A fully capable self-driving car that can be left to its own devices doesn’t exist yet. Every now and then, unfortunate incidents take place and seriously question the viability of driverless vehicles.
Back in March 2018, a self-driving SUV owned by Uber ran over a woman in Tempe, Arizona. It was the first official case of a self-driving car casualty involving a pedestrian. The woman, Elaine Herzberg, was crossing the street late at night when the Uber test vehicle suddenly struck her. She passed away shortly after being rushed to a nearby hospital.
Key factors contributing to the accident
The U.S. National Transportation Safety Board (NTSB) found several parties at fault for the fatal incident.
First, while there was an Uber employee inside the self-driving car that night, the human operator neglected her responsibility to monitor the road. Investigators found that Rafaela Vasquez was visually distracted by her phone, which was streaming The Voice.
Second, Uber’s Advanced Technologies Group did not even have a safety division. There was no safety manager designated to oversee vehicle testing and uphold safety best practices. As a result, the lack of oversight allowed erring human operators to violate basic safety protocols.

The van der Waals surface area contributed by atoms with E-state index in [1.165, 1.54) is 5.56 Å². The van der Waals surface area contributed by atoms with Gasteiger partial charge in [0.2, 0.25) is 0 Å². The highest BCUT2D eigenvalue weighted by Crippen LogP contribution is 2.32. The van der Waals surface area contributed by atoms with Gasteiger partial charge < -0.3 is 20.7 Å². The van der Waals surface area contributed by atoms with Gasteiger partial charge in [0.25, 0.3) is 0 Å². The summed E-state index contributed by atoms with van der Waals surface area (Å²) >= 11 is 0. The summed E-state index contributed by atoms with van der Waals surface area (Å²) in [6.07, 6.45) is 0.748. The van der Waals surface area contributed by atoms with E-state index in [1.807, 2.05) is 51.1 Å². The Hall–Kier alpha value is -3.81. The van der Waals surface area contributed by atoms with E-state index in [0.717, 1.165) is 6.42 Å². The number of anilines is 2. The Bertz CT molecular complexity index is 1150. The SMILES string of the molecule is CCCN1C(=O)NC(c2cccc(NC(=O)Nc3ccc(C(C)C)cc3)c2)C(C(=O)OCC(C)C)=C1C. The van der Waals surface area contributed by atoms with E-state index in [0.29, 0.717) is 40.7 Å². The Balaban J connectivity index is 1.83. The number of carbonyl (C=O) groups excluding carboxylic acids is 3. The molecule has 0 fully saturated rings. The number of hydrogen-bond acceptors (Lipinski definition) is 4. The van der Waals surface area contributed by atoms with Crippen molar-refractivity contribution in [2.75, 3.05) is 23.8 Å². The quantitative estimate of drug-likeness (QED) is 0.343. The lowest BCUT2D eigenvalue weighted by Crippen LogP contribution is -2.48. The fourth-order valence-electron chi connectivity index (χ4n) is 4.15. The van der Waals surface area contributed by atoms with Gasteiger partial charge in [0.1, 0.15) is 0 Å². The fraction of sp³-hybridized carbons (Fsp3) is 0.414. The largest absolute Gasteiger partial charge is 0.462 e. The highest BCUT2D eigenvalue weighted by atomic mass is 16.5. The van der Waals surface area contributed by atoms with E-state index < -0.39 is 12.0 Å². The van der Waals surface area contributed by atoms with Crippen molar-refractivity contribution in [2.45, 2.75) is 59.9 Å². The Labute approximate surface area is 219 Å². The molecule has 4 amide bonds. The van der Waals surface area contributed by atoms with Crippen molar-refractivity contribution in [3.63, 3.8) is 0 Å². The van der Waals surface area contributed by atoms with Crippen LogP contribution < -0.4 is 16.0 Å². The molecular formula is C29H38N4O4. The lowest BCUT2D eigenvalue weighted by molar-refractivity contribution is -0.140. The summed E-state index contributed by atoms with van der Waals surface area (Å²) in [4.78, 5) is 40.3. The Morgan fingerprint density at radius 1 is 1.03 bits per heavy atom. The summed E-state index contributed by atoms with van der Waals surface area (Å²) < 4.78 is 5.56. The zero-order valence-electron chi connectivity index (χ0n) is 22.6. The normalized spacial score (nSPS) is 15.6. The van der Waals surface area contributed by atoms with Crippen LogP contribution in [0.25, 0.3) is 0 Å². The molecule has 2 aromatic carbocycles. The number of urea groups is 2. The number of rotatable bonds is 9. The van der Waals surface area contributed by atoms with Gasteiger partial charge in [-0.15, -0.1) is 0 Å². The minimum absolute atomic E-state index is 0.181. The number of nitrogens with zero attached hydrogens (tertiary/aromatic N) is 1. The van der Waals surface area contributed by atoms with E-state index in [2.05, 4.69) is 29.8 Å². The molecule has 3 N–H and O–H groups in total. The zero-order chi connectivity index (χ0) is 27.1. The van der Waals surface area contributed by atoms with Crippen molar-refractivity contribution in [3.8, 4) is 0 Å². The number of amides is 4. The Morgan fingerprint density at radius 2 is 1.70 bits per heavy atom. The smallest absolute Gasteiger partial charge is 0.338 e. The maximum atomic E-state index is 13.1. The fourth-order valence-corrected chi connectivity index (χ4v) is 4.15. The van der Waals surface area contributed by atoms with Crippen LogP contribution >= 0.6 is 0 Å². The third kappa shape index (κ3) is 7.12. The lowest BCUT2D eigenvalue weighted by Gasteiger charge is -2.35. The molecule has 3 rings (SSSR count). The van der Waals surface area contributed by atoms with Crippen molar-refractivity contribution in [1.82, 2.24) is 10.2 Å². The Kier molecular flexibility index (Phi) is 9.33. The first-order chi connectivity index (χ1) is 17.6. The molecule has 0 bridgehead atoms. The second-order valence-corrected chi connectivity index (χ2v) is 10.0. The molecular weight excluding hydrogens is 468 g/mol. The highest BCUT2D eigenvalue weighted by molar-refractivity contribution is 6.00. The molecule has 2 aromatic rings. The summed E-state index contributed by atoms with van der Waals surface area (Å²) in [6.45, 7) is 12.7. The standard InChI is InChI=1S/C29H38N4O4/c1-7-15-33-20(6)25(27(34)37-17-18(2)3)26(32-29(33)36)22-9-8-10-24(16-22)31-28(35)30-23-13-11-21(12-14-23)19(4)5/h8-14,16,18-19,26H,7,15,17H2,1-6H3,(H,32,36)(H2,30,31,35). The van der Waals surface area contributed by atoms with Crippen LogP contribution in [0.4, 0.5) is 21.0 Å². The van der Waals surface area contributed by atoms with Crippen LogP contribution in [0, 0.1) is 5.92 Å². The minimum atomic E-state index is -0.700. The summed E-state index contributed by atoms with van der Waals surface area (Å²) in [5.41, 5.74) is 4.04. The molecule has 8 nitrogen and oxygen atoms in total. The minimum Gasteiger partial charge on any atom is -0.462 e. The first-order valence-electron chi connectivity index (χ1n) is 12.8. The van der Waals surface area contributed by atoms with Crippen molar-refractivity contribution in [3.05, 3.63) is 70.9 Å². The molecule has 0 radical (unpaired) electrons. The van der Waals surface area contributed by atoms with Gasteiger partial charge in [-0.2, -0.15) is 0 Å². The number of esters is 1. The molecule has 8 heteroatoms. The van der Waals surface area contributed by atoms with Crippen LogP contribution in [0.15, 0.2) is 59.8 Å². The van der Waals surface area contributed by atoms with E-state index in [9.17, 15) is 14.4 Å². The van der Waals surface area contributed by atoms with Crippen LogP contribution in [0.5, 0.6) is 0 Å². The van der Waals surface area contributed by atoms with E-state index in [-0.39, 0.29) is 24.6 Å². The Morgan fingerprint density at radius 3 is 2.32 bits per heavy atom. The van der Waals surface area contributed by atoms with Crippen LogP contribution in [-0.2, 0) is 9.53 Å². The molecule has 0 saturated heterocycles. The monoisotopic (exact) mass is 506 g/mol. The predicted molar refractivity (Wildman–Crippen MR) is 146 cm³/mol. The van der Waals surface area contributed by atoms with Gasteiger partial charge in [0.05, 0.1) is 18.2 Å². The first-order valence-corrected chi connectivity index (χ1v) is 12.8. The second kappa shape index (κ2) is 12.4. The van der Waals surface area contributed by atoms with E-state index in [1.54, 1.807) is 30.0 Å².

Third, Arizona was deemed to be lacking in policies that regulate autonomous vehicle testing on public roads. Investigators stated that lax regulation of tests involving self-driving cars contributed to the crash.
And lastly, while she was ultimately the victim, Herzberg had methamphetamines circulating in her system at the time of the accident. This led investigators to conclude that she might have not been in the best state of mind when she went beyond the bounds of the crosswalk as she crossed the street.
Self-driving cars need to improve road perception
While several factors contributed to the accident, with varying degrees of responsibility, the spotlight shines squarely on the vehicle’s failure to accurately perceive the situation. The self-driving vehicle that hit Herzberg actually did not consider that pedestrians could jaywalk.
According to the NTSB’s report on the incident, Uber failed to program the car to recognize that jaywalkers outside of the crosswalk are still human pedestrians. The vehicle’s sensors only recognized that there was someone in the way less than two seconds before impact.
The entire incident showcases just how much self-driving cars need to improve in the area of road perception. At the moment, even the best systems incorrectly perceive the environment around them.
Companies developing self-driving technology must develop redundancies in the vehicle’s system to ensure that accidents are less likely. Aside from attentive human operators, a mix of cameras, radars and detailed maps can help vehicle sensors triple check for incoming impact.
In the not-so-distant future, as more self-driving cars hit the roads and more industries make use of them, safety protocols must continuously evolve. For instance, fleet management software would need to conduct regular checks on its accident management system to ensure that safety is exercised at all times.
Self-driving cars will no doubt improve their capabilities in due time. If companies such as Uber consistently commit to erring on the side of safety, then we might arrive at our destination with fewer unintended casualties.